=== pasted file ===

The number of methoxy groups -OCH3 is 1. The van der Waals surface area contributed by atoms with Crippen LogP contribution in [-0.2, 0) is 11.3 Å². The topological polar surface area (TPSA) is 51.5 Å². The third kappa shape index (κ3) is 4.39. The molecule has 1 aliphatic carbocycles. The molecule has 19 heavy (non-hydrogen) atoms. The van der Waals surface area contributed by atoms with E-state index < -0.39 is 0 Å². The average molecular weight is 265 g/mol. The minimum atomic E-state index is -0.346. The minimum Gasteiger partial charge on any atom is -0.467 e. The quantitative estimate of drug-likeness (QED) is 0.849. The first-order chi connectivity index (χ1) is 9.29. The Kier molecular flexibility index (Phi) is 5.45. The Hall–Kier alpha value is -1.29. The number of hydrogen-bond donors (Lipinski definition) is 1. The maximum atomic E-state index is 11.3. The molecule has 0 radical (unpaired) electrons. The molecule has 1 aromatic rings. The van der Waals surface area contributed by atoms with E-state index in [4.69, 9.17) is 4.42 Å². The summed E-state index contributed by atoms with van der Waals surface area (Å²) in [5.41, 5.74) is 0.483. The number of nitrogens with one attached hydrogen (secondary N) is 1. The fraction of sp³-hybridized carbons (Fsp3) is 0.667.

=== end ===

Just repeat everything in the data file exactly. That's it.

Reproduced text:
The number of methoxy groups -OCH3 is 1. The van der Waals surface area contributed by atoms with Crippen LogP contribution in [-0.2, 0) is 11.3 Å². The topological polar surface area (TPSA) is 51.5 Å². The third kappa shape index (κ3) is 4.39. The molecule has 1 aliphatic carbocycles. The molecule has 19 heavy (non-hydrogen) atoms. The van der Waals surface area contributed by atoms with E-state index < -0.39 is 0 Å². The average molecular weight is 265 g/mol. The minimum atomic E-state index is -0.346. The minimum Gasteiger partial charge on any atom is -0.467 e. The quantitative estimate of drug-likeness (QED) is 0.849. The first-order chi connectivity index (χ1) is 9.29. The Kier molecular flexibility index (Phi) is 5.45. The Hall–Kier alpha value is -1.29. The number of hydrogen-bond donors (Lipinski definition) is 1. The maximum atomic E-state index is 11.3. The molecule has 0 radical (unpaired) electrons. The molecule has 1 aromatic rings. The van der Waals surface area contributed by atoms with E-state index in [4.69, 9.17) is 4.42 Å². The summed E-state index contributed by atoms with van der Waals surface area (Å²) in [5.41, 5.74) is 0.483. The number of nitrogens with one attached hydrogen (secondary N) is 1. The fraction of sp³-hybridized carbons (Fsp3) is 0.667.